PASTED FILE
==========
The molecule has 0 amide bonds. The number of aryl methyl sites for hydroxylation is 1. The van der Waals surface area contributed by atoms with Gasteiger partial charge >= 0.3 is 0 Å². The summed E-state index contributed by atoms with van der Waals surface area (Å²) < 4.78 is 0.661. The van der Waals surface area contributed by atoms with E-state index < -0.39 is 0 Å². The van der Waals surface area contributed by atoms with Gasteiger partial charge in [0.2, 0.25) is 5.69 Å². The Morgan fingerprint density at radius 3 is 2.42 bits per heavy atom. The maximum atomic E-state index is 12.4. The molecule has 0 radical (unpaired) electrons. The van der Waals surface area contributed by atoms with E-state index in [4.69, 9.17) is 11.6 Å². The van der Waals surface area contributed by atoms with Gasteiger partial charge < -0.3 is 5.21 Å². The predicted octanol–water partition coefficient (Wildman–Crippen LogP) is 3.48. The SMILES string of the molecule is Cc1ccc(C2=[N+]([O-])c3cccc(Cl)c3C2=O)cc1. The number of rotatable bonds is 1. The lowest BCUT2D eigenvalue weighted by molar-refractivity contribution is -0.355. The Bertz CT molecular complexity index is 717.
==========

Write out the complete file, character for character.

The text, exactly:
The molecule has 0 amide bonds. The number of aryl methyl sites for hydroxylation is 1. The van der Waals surface area contributed by atoms with Gasteiger partial charge >= 0.3 is 0 Å². The summed E-state index contributed by atoms with van der Waals surface area (Å²) < 4.78 is 0.661. The van der Waals surface area contributed by atoms with E-state index < -0.39 is 0 Å². The van der Waals surface area contributed by atoms with Gasteiger partial charge in [0.2, 0.25) is 5.69 Å². The Morgan fingerprint density at radius 3 is 2.42 bits per heavy atom. The maximum atomic E-state index is 12.4. The molecule has 0 radical (unpaired) electrons. The van der Waals surface area contributed by atoms with E-state index in [4.69, 9.17) is 11.6 Å². The van der Waals surface area contributed by atoms with Gasteiger partial charge < -0.3 is 5.21 Å². The predicted octanol–water partition coefficient (Wildman–Crippen LogP) is 3.48. The SMILES string of the molecule is Cc1ccc(C2=[N+]([O-])c3cccc(Cl)c3C2=O)cc1. The number of rotatable bonds is 1. The lowest BCUT2D eigenvalue weighted by molar-refractivity contribution is -0.355. The Bertz CT molecular complexity index is 717.